The beginning…

Hey guys, Jarred here! A bit about me first: I’m an aspiring medical student currently in year 12, studying Chemistry, Biology, History and Maths. My aim is in the title, I would love to become a Doctor and help out the world! Therefore, this blog is going to be my journey, from start to finish, documenting any thoughts I have on topics or advancements in medicine and the opportunities and experiences I have during WEX. I hope you readers enjoy my blog, and enjoy following me on my adventure, thanks guys!

Today, the topic is Immunology. Recently, in Biology, we have been studying about the immune system and disease. This has got me interested, and I decided to do a bit of research! Here’s what I found…

To start with, a definition: Immunology- The branch of medicine regarding and dealing with immunity. This will therefore encompass many things e.g. the immune system, diseases and pathogens and advancements in medicine such as vaccines. During my research, I found out how the immune system works, which briefly, is due to the antigens (proteins on pathogen membrane surfaces) being recognized by white blood cells, followed by the Primary Immune response encompassing T cells, B cells and antibodies, which will lead to the destruction of the pathogen and the immunological memory. This therefore can lead to many advancements or problems. The main problem around at the moment in my opinion is the Influenza virus.  “The unique nature of the influenza virus is it’s great potential for change, for mutation.” This quote from Margaret Chan (Chinese WHO director) reveals to us the major problem that makes influenza such a deadly and concerning disease. Due to antigen shift, the influenza pathogen is extremely hard to map, and hence hard to prevent or vaccinate against, as different strains appear constantly. Therefore, at the moment, the best we can do is to vaccinate the most vulnerable against the pre-existing strains, and attempt to find a solution to the problem.  Recent advancements have included the creation of a quadrivalent influenza vaccine which has further prevented influenza followed by a serious advancement in the manufacture of the vaccine. This is a recombinant influenza vaccine, that no longer requires fertilized eggs, thus speeding up the production, and an intradermal vaccine (less antigen required) which will spread the vaccine around, further helping prevent influenza, as it also presents a serious problem in effectiveness globally as confirmed by “kids die of influenza, both in the United States and Japan, and if you give the drug to people at risk of dying, there will be people who die who got the drug” by Robert Nelson. Finally, the influenza virus can be dangerous when it undergoes a mutation causing a species jump. An example is the Avian flu (H5N1) scare of the early 21st century and late 90s. The bird strain of the virus mutated and spread to humans, thus causing many deaths before a vaccine was created. Hence, since an influenza virus molecule can do this, it prevents a huge risk.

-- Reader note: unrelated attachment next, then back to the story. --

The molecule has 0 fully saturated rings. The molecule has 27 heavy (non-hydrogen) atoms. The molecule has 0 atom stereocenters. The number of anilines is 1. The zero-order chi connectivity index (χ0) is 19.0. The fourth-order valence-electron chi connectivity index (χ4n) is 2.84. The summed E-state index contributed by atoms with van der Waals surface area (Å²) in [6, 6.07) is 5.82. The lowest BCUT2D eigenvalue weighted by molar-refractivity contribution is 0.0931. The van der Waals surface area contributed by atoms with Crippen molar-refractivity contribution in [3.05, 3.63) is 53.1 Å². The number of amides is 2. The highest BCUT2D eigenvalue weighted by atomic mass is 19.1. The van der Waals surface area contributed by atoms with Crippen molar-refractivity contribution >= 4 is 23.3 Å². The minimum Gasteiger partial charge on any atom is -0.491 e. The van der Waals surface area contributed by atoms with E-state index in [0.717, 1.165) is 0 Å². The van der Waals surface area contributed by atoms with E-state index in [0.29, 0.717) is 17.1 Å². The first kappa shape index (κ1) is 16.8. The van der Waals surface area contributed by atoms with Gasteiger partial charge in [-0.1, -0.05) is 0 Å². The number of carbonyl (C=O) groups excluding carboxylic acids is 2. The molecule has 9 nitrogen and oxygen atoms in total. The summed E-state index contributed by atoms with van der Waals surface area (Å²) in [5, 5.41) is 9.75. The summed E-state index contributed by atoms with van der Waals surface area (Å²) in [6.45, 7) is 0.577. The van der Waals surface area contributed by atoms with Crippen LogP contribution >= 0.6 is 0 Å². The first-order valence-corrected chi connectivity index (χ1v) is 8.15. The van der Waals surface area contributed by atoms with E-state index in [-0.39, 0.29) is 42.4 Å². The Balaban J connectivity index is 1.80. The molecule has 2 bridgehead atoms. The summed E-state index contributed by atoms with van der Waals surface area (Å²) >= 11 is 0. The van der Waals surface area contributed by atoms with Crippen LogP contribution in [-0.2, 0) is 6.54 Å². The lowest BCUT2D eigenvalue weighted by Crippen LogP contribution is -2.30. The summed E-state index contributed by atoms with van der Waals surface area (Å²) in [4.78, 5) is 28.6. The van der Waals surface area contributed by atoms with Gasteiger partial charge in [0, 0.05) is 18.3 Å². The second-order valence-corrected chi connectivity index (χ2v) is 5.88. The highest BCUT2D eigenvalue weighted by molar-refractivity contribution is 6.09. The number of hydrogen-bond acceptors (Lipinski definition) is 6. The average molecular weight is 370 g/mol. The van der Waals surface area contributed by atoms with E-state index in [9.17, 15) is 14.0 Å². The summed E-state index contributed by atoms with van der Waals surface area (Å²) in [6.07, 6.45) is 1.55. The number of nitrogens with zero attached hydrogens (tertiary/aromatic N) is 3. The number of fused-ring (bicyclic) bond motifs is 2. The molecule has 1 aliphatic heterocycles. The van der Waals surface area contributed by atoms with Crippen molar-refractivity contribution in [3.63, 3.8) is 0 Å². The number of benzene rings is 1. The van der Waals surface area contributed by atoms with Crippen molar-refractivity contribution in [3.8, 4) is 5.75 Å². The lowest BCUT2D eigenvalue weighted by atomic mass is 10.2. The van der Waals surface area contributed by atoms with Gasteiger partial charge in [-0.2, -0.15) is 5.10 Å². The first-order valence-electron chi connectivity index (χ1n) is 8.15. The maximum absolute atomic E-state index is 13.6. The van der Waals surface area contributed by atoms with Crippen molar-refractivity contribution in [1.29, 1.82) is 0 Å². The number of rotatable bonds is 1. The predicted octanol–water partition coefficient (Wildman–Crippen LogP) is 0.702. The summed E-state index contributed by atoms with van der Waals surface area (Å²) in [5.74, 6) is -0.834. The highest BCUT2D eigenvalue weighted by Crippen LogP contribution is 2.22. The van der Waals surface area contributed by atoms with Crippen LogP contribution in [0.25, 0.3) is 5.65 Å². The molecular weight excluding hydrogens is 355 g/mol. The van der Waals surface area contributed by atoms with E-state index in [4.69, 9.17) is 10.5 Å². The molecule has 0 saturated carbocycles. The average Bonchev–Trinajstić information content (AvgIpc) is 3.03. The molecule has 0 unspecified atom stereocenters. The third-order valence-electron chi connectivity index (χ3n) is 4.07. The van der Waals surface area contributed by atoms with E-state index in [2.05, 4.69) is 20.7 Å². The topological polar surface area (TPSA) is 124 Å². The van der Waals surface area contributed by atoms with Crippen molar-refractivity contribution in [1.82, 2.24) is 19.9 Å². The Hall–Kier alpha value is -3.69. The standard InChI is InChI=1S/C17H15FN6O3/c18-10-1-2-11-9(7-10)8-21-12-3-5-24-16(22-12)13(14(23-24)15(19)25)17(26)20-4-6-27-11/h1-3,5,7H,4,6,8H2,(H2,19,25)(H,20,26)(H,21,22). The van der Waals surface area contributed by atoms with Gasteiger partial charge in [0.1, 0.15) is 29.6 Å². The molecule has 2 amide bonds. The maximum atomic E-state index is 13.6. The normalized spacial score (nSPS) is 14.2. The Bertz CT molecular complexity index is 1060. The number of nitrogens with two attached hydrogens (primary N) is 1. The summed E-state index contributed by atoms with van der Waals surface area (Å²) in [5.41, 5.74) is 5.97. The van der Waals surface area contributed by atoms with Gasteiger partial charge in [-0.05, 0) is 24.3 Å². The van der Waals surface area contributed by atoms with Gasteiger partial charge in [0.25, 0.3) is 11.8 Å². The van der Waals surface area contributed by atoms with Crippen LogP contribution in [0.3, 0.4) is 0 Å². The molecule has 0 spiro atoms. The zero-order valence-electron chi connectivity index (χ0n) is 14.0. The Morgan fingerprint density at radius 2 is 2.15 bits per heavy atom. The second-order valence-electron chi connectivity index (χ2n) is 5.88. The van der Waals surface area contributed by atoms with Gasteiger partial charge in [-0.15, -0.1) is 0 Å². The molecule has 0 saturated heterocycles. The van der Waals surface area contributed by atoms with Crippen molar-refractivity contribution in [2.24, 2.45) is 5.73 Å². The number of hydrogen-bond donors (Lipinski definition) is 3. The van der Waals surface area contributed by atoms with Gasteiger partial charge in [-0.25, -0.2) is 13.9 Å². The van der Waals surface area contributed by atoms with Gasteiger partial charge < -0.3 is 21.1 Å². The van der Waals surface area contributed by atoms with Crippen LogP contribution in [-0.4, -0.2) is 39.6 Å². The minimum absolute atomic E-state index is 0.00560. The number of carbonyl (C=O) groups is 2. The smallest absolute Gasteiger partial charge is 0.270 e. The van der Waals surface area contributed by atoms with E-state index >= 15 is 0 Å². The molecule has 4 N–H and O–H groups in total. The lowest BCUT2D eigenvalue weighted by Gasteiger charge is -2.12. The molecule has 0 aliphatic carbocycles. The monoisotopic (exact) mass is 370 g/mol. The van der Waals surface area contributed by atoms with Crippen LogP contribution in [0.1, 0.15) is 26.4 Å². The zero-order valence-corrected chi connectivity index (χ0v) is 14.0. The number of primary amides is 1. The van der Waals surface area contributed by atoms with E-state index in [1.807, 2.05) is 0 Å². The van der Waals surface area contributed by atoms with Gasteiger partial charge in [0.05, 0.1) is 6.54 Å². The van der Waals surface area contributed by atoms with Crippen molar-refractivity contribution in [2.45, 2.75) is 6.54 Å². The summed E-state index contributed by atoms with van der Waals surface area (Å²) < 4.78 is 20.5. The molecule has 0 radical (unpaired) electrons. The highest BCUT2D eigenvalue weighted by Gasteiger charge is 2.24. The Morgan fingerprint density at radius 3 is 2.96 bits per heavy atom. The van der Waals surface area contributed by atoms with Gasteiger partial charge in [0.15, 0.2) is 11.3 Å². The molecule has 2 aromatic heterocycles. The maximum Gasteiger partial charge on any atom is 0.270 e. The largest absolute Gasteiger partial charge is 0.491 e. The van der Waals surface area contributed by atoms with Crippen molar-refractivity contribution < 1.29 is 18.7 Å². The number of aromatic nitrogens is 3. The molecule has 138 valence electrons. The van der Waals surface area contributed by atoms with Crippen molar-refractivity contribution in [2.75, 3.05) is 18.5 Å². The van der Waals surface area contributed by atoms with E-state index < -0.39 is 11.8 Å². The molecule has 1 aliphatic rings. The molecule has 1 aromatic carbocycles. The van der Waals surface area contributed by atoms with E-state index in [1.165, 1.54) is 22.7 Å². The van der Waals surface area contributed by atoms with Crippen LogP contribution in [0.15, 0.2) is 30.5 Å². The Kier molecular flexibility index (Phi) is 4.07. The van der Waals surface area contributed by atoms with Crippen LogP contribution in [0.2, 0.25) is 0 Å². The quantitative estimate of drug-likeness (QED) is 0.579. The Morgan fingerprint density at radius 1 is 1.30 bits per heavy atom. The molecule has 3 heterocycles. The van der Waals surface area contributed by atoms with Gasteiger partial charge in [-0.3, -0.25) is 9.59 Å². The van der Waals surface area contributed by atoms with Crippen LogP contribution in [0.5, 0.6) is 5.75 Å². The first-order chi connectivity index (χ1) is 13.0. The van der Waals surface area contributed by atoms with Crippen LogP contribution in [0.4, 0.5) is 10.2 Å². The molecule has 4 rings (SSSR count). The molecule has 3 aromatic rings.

In conclusion, I believe that immunology is going to be a serious part of medicine during the years to come, with growing priority being given to preventing and protecting against communicable diseases such as the influenza virus. Therefore, advancements in this area will be extremely proliferant, and hence an amazing part of Medicine!

Thanks for spending time reading this, and I hope you enjoyed and were educated, thanks Jarred.

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